View Full Version : The Best Brush Cleaner
12-14-2001, 01:46 PM
I suggest that the best and cheapest and easiest brush cleaner for both Oils and Acrylics is:
Gojo or similar products with other names are to be found it the Hardare store. It is a cream product not unlike hand cream. It's intended use is to clean mechanics hands. However it makes the very best brush cleaner.
How to use:
Wash brush in water (acrylics) or paint thinner (oils) and wipe off brush. Then dip into GOJO and scrub the brush in the palm of your hand ....rinse hand and brush and repeat till no color leaves the brush. Lay flat to dry....and that's it!
A can of GOJO costs about $1.50 and can last most painters a year. GOJO adds aloh to the brush and helps to keep it in good state. My brushes hold up for years.
12-14-2001, 03:07 PM
You know, Winsor and Newton sells a brush cleaner (that I like) that is suspiciously like the type of product you discuss here. But it costs many times the price. I bet it's essentially the same stuff.
I have to say, though: the practice of cleaning brushes by scrubbing them in the palm or your hand is definitely a time honored practice. But it's got to be a bad idea from the standpoint of safety. Think about it: many of the pigments in paints (cadmium, e.g.) are quite toxic. Scrubbing them into your skin just strikes me as an idea whose time has passed. I always scrub my brushes on something else: the bottom of the slop sink or in my LATEX GLOVED hand.
Anyway, thanks for the observation about the cleaner stuff! (I think Goop is another brand name.)
12-15-2001, 10:19 PM
Thanks for the tip,, my hardware store only had the $10 size..so, now I'm ready to clean up a dirty elephant or two.
Also, Ivory soap has always done the job well..:evil:
12-16-2001, 03:21 PM
Thanks also for the tip. I am actually looking at my rough skin on my hands from painting and cleaning the brushes. I am wearing out brushes and skin at an alarming rate. So this looks like something that may help both. I am considering using gloves too as I am worried about the toxicity level of some of the cleaners and paints I use (cads). So any good glove brands out there. I think a type that would be light and very thin would be great. :)
12-16-2001, 06:40 PM
Gojo and Goop and any other name this stuff is sold under has alo in it. My hands never have problem. Goop I think has a with alo and without alo version..but I could be wrong.
12-16-2001, 07:25 PM
Vallarta - don't suppose they have a web site so I can look up outlets in my area that carry it. I bought "Ugly Dog" which is great but also very expensive. As far as the hands are concerned - I find it difficult to paint with gloves on, but I have been trying to remember to put them on when I'm putting paint out on my palette (my tubes are always a mess) and when I'm cleaning up and it does save my hands - the brushes don't know the difference!! :) I use Ivory most of the time, too, and just use Ugly Dog once in a while to revitalize them (the brushes not my hands). :rolleyes:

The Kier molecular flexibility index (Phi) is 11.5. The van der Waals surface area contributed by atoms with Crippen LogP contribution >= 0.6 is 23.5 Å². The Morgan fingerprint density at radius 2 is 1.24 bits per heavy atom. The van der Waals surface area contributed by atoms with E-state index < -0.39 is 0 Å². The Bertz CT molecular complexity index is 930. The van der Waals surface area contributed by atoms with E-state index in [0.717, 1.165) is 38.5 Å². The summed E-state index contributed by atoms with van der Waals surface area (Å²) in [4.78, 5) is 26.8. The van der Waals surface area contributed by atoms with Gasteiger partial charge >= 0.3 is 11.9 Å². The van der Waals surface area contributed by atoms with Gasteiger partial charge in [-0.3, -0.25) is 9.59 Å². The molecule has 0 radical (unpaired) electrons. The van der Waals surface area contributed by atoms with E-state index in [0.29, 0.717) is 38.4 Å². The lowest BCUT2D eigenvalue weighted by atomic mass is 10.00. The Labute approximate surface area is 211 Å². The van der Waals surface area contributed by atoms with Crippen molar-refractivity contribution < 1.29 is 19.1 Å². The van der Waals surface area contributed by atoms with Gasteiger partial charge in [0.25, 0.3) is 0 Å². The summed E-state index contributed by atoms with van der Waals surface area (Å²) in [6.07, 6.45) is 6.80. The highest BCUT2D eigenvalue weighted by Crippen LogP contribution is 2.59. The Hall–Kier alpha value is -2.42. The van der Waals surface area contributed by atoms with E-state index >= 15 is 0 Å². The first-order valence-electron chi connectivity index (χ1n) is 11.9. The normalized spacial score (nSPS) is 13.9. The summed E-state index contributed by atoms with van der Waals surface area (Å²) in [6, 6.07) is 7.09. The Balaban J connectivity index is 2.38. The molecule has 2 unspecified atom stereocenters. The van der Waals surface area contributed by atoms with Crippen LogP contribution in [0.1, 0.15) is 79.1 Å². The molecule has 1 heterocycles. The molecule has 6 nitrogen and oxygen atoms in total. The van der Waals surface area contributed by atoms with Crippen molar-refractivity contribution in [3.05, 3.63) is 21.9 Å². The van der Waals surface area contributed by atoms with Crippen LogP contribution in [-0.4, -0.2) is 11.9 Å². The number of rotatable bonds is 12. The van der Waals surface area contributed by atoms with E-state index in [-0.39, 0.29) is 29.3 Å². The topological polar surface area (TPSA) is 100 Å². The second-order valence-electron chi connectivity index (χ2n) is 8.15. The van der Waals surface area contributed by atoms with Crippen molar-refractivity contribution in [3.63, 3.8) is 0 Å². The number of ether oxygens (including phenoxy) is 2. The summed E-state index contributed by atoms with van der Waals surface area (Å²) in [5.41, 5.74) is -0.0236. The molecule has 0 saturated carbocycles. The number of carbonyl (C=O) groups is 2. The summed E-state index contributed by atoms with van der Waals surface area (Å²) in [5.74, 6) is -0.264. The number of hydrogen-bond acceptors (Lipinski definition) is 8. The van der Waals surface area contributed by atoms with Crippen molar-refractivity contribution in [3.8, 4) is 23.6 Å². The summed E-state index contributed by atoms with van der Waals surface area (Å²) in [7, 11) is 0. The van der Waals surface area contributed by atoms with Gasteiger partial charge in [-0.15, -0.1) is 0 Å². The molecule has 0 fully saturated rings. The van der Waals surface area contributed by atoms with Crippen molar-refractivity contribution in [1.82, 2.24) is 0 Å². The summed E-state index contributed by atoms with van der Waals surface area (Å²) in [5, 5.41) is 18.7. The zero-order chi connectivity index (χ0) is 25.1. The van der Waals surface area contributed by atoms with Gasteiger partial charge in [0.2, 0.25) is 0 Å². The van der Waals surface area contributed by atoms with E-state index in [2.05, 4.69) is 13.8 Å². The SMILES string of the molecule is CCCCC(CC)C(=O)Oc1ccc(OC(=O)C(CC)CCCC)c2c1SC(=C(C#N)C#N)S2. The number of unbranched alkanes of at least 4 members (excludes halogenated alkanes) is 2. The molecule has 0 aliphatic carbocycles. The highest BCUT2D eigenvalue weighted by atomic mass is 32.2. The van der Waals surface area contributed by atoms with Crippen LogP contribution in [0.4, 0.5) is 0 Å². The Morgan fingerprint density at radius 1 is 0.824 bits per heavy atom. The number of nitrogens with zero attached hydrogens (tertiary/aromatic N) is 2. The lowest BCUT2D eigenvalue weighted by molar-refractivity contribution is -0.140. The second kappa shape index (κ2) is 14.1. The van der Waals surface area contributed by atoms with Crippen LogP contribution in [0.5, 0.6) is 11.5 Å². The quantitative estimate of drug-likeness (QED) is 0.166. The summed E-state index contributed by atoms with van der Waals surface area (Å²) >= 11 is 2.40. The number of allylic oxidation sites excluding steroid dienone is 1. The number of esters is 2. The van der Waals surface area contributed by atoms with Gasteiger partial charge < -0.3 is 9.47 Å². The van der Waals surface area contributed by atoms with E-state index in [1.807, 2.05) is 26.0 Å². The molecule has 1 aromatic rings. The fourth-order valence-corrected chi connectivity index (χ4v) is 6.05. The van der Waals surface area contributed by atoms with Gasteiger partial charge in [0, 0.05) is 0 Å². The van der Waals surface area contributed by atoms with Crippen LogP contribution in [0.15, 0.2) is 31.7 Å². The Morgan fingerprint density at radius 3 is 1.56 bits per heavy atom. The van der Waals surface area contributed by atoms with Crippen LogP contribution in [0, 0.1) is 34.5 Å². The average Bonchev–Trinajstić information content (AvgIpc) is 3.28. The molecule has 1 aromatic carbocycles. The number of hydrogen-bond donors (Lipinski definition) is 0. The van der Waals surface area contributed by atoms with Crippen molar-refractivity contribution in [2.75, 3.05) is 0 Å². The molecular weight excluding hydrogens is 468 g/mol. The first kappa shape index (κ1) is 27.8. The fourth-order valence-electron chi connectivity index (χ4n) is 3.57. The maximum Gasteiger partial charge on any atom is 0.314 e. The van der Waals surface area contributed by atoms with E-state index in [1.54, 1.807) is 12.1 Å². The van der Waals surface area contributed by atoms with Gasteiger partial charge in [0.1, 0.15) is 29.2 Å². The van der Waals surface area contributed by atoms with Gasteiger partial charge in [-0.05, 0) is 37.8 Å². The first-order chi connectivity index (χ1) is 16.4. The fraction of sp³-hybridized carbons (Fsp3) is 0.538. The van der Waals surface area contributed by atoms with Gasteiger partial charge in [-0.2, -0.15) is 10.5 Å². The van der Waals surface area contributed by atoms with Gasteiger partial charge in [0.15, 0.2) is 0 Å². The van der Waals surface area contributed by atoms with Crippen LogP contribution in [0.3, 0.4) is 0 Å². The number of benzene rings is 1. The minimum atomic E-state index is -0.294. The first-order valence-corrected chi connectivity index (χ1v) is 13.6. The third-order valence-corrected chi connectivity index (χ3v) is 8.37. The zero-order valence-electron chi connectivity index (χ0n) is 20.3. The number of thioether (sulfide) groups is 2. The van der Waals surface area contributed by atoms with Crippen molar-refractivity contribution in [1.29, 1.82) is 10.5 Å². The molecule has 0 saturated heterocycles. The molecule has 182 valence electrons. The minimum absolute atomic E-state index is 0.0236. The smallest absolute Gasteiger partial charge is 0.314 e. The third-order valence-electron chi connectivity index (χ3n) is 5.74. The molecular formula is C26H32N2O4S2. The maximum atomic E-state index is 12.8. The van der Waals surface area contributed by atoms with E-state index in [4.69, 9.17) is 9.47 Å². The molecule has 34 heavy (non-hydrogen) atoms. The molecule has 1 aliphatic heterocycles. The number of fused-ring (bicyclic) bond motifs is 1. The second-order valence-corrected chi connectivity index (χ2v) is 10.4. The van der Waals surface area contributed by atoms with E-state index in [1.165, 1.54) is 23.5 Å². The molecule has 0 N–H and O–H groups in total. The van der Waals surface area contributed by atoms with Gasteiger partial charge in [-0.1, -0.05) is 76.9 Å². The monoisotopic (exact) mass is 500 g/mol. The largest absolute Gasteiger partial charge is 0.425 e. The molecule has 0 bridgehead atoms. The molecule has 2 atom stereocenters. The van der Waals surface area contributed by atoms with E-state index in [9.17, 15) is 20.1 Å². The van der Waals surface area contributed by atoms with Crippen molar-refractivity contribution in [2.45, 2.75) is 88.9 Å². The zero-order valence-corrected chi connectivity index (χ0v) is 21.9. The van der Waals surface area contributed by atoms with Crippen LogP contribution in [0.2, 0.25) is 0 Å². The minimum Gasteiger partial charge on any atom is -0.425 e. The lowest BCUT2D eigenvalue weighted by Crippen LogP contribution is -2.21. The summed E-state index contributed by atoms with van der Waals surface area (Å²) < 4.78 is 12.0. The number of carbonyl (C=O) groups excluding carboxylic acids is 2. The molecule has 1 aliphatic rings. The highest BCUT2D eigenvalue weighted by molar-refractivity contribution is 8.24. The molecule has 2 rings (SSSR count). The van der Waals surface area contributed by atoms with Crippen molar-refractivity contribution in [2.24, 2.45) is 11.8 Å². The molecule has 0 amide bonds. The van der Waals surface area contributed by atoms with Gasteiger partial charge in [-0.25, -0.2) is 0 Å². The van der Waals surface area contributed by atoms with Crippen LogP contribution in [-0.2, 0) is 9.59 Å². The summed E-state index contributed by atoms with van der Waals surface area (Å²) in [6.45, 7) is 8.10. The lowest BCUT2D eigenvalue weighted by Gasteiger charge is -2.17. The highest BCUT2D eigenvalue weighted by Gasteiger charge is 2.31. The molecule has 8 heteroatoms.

12-16-2001, 08:37 PM
Gojo or Goop will cut like magic. I have used both for years mainly to remove pitch from my hands when working in trees. It is sold mainly from auto parts stores for cleaning one's hands when getting greased up from exploring under the hood of your auto. I don't know if I would continue to use this daily on any Series 7 brushes or the like. Cennini's Ugly Dog Soap is hard to beat except for the cost. A combination of Kirk's Castile Soap, linseed oil and a touch of glycerine in a kithcen blender can do wonders for your bristles and the like. :oL
12-17-2001, 08:42 AM
Thanks Leo - have added those items to my "after holidays" shopping list - won't go anywhere near the stores now until after the 1st!!
12-17-2001, 10:27 AM
Originally posted by Leopoldo
A combination of Kirk's Castile Soap, linseed oil and a touch of glycerine in a kitchen blender can do wonders for your bristles and the like. :oL
Les, The above quote sounds like I indicated to add your brushes to the blender which infact will indeed do untold wonders to those flags! My god! Haha!
Shave the bar of soap first(Kirk's) with a potatoe peeler into a bowl. Add the shavings to warm water and mash with a fork similiar to the consistancy of mashed potatoes(the hardest part). Add a tablespoon of olive oil or linseed oil and then add a teaspoon of glycerine(available at your local pharmacy. Store in a tight fitting jar. Take dap in your palm and massage those bristles!
12-17-2001, 10:30 AM
Dawn dishwashing detergent works well also.
12-17-2001, 02:43 PM
Leo - ROFL - thanks for the tip - won't put my brushes in the blender!! I'll give your recipe a try though - I've been fighting with myself as to whether to spend the money and order more Ugly!! :)
12-19-2001, 02:54 PM
If you are worried about absorbing art materials through your skin you can get a product called Invisible Glove. It is available at some art stores and all car parts stores. The stuff works great. It is very rugged, it will not rub off even after hours of work. No matter what kind of crap you have worked into your skin just wash with soap and water. It all comes right off. I used to use it working on cars.
The only down side is that right after you put it on it feels tacky until it completely dries. That doesn't take long. After that you forget it's on. You just have to keep away from water. So don't pick up a big sweaty glass of ice water.
I think there are several brands of this stuff generically called barrier cream. I think they all work about the same.
12-19-2001, 02:58 PM
If anybody's worried about absorbing stuff thru their skin when they are washing their hands under running water I suspect they wear belts and a suspender at the same time....hehehehe
vBulletin® v3.5.8, Copyright ©2000-2019, Jelsoft Enterprises Ltd.